Do They Have to Be Gamers or Geeks?
A condition I've seen that limits the number of kids interested in software development is the perception (usually based on reality) that you have to be nerdy to be a good programmer. This certainly deters some of the brightest kids from getting involved in the industry.
The stereotype of a typical programmer usually maps to a guy who stays up all night playing video games with random people whose handles he knows but whose names he doesn't, a fellow whose social skills and concern for hygiene are inversely proportional to his ability to code like a master.
Although there are legitimate reasons for that stereotype, and apparently a correlation between being socially awkward and programming, more can be done to make programming socially mainstream. If teachers, parents, and other mentors portrayed writing code candidly as a way to solve problems rather than responding with fear at the site of a command line interface, it's likely that more and younger kids would naturally use coding as a practical way to solve problems.
Are We Stifling Their Potential?
As I've become a parent of six children, I've learned a lot about kids' abilities to learn, to create, and to handle responsibility. Despite the standard frustrations, I've found that kids are often eager to consume whatever you're willing to feed them.
When it comes to using, applying, and even creating technology, maybe we are too afraid to push kids to achieve their potential. Forbes Magazine's recent article entitled "How America's Education Model Kills Creativity and Entrepreneurship" quotes from a Ted Talk given by Sir Ken Robinson, who said that society needs to "reconstitute our conception of the richness of human capacity." Creativity in the 21st Century very often translates into the use or construction of some sort of software to accomplish its maximum potential.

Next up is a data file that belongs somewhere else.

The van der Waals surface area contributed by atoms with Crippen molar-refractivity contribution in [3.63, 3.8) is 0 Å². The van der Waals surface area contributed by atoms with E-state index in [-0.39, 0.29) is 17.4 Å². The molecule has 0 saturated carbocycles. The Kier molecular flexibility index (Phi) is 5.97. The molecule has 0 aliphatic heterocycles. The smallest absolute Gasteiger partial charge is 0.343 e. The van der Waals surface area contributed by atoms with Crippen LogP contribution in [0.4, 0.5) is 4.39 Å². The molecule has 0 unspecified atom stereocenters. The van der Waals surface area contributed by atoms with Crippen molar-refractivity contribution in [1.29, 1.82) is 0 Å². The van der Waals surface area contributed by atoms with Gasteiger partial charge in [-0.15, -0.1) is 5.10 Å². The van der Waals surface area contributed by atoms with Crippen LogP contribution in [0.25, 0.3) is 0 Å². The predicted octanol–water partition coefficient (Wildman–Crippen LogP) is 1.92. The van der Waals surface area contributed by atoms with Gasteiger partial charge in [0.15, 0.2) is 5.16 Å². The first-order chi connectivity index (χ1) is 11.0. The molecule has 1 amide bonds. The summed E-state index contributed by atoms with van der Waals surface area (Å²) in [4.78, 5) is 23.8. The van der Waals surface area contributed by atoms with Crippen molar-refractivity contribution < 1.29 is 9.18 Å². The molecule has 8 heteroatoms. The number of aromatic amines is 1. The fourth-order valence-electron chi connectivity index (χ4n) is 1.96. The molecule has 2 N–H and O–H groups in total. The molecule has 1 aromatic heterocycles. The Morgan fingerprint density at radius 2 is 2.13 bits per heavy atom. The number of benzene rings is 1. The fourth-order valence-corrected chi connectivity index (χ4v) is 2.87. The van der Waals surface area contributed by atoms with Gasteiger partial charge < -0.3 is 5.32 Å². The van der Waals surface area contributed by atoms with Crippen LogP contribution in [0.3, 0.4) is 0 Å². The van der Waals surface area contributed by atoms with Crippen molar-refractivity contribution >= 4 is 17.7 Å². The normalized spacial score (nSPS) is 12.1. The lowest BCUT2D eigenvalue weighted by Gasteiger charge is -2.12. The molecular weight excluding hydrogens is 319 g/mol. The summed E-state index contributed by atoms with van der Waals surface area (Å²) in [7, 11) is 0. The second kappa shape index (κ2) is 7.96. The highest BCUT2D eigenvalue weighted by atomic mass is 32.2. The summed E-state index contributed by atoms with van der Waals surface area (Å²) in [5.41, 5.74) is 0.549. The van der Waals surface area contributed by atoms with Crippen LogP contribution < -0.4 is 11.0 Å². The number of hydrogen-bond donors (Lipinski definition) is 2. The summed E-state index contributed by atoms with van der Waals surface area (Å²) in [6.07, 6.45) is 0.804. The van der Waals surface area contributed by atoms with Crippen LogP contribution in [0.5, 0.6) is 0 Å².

If we encourage kids to more fully explore their creativity, maybe we would end up with more functional and competent programmers who mature at younger ages than what is currently happening.
The most notorious culprit for killing creativity is the modern American education system, which has become progressively better at introduction enough standardization to shut down kids' creativity. When you think of what resources children need to excel to their greatest potential, public schools (where close to 90% of kids spend their days) don't have a great reputation.
My own family's solution to that problem has been to withdraw our kids from school and teach them at home. That doesn't work for everyone, though. More work obviously needs to be done in schools to stop stifling creativity.
In Utah, we've seen organizations pop up to fulfill the role of inspiring creativity in young kids. My children benefit from being involved in a program called My Tech High, a public/private partnership that brings personalized technology distance education programs to kids ages 5-18. A sister company to My Tech High, Tech Trep, encourages technology entrepreneurship among youth. The influence of organizations like this is limited, but it's growing, and the concepts are quickly catching on among parents and their young students.
A 4-Year Degree or a Dev Bootcamp?
Speaking of education, there has been some debate in the tech community about what methods work best to prepare someone for a job as a software developer or for other related careers. If a person needs a 4-year degree to become a developer, that puts it out of reach for most high school kids.
However, a survey done by Indeed.com found that 72% of employers said that bootcamp graduates are just as prepared and likely to be high performers as those who have computer science degrees. Although there may be some confounding data mixed into that conclusion, it does make a case for the likelihood that a mature teenager could take a 12-week course, get some hands on experience, and be sufficiently prepared to work on a dev team.
Based on my experience, I could see myself legitimately hiring a teenager to be a part of a development team. However, in the current environment, that teenager would have to be exceptional and stand out from peers.
Moving forward, hopefully organizations like Code to Success and others inspiring creativity with technology can make enough progress to keep the technology-based economy moving and growing naturally.